I still haven’t started reading for King’s March. But this week, Rory turned her Top Ten Tuesday post into a Stephen King list, and I thought that was a great idea… so I’m stealing it.
Obviously it’s not Tuesday, and you can’t even call this a top ten. This is my whole ten. Every Stephen King book I’ve read to date. The good and the not-as-good. Starting with…
10 – Under the Dome
This was the first Stephen King book I ever read, and still my least favorite of the bunch. It’s not that it was bad. But especially for a book of this length, there was nothing about it that really excited me. It kept me reading, but I came away thinking that maybe Stephen King just wasn’t for me. I’m very glad I didn’t decide to leave it at that.
9 – Cujo
Another of my least favorite King novels, this one starts off quite slow. The stage is set, the characters are introduced, but unfortunately I just never connected with any of them, and didn’t much care what happened to them. The “main event” – which actually takes up a good chunk of the novel – was compelling, but the book as a whole left me feeling pretty blah.
8 – The Stand
You might be surprised to see this one so low on the list. This was the second King book I read, after Under the Dome, and I think it was just too overwhelming for me at the time. It’s another book with a huge cast of characters and takes place on an even bigger scale. It was an overwhelming amount of story to get through. But, after discussing The Stand with other readers over the years, I want to give it another chance. I have a feeling I’ll enjoy it more on a re-read.
7 – The Talisman
This was co-written with Peter Straub (who I hadn’t read before). I did enjoy it, but not nearly as much as I wanted to. I loved the idea of the different realities, and flipping, and “twinners.” It’s just one of those books where I liked the concept more than the execution. It was entertaining enough, but the story didn’t captivate me.
6 – The Eyes of the Dragon
I really liked this one. It’s told in what I think of as a traditional storyteller’s style, with a lot of asides and comments made directly to the reader. It’s a style that doesn’t always work for me, but here it fits perfectly. Another one I’d like to re-read sometime. (Maybe when I finally get around to reading The Dark Tower, since this is somewhat connected to that series… as are a lot of his books, I guess.)
5 – Misery
This was the first book to make me feel like, okay, I really do like Stephen King. It was also the book that made me realize I like King’s “smaller” works better than his epic ones. (So far I’d read Under the Dome, The Stand, and The Talisman.) Normally I enjoy big stories, with lots of characters and subplots coming together, but in this case, with only two characters and a single plot to keep track of, I could appreciate King’s writing a lot more.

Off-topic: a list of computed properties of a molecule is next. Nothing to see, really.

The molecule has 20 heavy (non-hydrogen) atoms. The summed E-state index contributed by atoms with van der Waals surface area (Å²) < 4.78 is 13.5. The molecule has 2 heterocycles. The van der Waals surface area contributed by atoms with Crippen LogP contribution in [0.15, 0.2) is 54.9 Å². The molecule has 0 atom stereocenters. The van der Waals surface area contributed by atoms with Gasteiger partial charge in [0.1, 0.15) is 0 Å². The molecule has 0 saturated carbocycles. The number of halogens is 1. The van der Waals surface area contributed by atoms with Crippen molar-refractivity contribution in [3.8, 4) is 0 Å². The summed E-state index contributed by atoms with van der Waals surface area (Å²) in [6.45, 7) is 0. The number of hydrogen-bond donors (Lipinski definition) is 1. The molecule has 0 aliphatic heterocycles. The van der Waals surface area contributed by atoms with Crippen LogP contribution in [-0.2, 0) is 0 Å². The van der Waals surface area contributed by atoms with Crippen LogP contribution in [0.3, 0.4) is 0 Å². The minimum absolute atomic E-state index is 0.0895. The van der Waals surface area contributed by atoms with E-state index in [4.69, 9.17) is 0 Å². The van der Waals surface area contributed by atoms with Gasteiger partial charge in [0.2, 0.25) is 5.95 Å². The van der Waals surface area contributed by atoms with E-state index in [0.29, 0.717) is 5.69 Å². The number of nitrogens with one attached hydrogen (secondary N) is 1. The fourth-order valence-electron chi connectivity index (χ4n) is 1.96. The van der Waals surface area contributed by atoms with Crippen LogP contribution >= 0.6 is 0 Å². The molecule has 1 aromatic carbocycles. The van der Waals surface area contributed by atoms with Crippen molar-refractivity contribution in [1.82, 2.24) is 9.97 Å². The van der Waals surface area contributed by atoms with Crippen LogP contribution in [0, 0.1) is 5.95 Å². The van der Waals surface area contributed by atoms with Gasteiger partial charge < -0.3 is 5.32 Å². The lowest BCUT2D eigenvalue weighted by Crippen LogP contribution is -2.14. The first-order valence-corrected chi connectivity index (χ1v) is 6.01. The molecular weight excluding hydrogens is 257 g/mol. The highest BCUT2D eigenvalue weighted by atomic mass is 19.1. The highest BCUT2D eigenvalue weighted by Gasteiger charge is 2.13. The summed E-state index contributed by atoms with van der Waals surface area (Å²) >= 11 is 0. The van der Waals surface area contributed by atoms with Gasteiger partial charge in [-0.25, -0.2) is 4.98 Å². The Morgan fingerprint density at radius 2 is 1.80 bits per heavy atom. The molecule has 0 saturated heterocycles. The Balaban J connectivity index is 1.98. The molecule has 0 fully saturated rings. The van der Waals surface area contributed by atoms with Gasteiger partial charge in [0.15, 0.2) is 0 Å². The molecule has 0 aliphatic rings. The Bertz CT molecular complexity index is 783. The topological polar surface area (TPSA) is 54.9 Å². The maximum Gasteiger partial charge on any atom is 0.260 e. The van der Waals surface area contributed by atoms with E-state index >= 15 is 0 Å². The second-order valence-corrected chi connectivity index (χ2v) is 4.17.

4 – Doctor Sleep
I really enjoyed this companion novel to The Shining. Its ties to the earlier book aren’t as strong as I might have expected, but it was a great story. In fact, it was a struggle to decide, of the two, which to rank higher on my countdown. I think The Shining squeaked ahead purely because I had the advantage of reading it twice and really soaking it in. On a re-read of Doctor Sleep, I might change my mind. (Of course, I guess that’s the case for all of these rankings.)
3 – The Shining
I enjoyed reading this the first time around, but I really appreciated it during my re-read. It’s such great storytelling, filled with suspense and dread, although I was never really scared. I know some readers consider that a failure for horror, but it’s definitely a good thing for me.
2 – The Dark Half
This one takes an interesting concept – that you can become someone else when you write, especially when you actually write as someone else – and turns it into an extremely twisted story. I really enjoyed it. Pretty much the only thing I didn’t like was the level of violence. I’m not exactly squeamish, but was it all really necessary? I don’t know, but I think it kept me from engaging with it at that emotional level that defines my 5-star books. Still, highly entertaining, and this was my favorite King novel until I read…
1 – The Green Mile
It’s so hard to compare this to King’s other works, because it’s so unlike anything else I’ve ever read of his. I still often think of The Dark Half as being my favorite King novel, because this one just lives in a different place in my mind. I’d never seen the movie (still haven’t, actually) and knew only the barest details of the plot going in. I knew it was a great story that many people loved, but I was still caught off guard by the emotional toll it took to read it. It was a kick in the gut… but in the best possible way.
Which Stephen King books would make your own list of favorites?